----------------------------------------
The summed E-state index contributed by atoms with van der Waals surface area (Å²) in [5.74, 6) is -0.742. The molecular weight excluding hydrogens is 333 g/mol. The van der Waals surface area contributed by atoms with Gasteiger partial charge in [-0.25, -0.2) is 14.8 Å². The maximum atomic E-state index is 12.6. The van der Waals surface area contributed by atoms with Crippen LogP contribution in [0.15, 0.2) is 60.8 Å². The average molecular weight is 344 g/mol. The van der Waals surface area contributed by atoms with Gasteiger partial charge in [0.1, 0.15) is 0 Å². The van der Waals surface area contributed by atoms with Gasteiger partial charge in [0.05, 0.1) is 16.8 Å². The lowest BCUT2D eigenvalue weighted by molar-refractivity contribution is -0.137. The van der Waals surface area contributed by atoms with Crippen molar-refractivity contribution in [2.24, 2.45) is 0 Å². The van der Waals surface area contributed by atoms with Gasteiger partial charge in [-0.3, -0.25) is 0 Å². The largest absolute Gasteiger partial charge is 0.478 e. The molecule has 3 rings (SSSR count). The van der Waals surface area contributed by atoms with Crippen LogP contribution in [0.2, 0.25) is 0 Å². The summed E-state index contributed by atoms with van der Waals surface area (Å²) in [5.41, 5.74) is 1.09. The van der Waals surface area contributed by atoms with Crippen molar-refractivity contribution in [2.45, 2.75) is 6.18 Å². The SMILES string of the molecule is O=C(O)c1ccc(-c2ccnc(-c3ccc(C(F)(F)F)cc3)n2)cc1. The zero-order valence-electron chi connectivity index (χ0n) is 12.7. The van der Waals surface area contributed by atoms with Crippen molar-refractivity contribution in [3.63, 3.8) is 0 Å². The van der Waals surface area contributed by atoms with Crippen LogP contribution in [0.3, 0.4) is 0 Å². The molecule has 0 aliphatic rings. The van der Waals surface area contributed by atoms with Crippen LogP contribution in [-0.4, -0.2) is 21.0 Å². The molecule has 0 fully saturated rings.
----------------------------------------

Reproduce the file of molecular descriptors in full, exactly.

The summed E-state index contributed by atoms with van der Waals surface area (Å²) in [5.74, 6) is -0.742. The molecular weight excluding hydrogens is 333 g/mol. The van der Waals surface area contributed by atoms with Gasteiger partial charge in [-0.25, -0.2) is 14.8 Å². The maximum atomic E-state index is 12.6. The van der Waals surface area contributed by atoms with Crippen LogP contribution in [0.15, 0.2) is 60.8 Å². The average molecular weight is 344 g/mol. The van der Waals surface area contributed by atoms with Gasteiger partial charge in [0.1, 0.15) is 0 Å². The van der Waals surface area contributed by atoms with Gasteiger partial charge in [0.05, 0.1) is 16.8 Å². The lowest BCUT2D eigenvalue weighted by molar-refractivity contribution is -0.137. The van der Waals surface area contributed by atoms with Crippen molar-refractivity contribution in [2.24, 2.45) is 0 Å². The van der Waals surface area contributed by atoms with Gasteiger partial charge in [-0.3, -0.25) is 0 Å². The largest absolute Gasteiger partial charge is 0.478 e. The molecule has 3 rings (SSSR count). The van der Waals surface area contributed by atoms with Crippen LogP contribution in [0.2, 0.25) is 0 Å². The summed E-state index contributed by atoms with van der Waals surface area (Å²) in [5.41, 5.74) is 1.09. The van der Waals surface area contributed by atoms with Crippen molar-refractivity contribution in [2.45, 2.75) is 6.18 Å². The SMILES string of the molecule is O=C(O)c1ccc(-c2ccnc(-c3ccc(C(F)(F)F)cc3)n2)cc1. The zero-order valence-electron chi connectivity index (χ0n) is 12.7. The van der Waals surface area contributed by atoms with Crippen molar-refractivity contribution in [3.63, 3.8) is 0 Å². The van der Waals surface area contributed by atoms with Crippen LogP contribution in [0.3, 0.4) is 0 Å². The molecule has 0 aliphatic rings. The van der Waals surface area contributed by atoms with Crippen LogP contribution in [-0.4, -0.2) is 21.0 Å². The molecule has 0 fully saturated rings.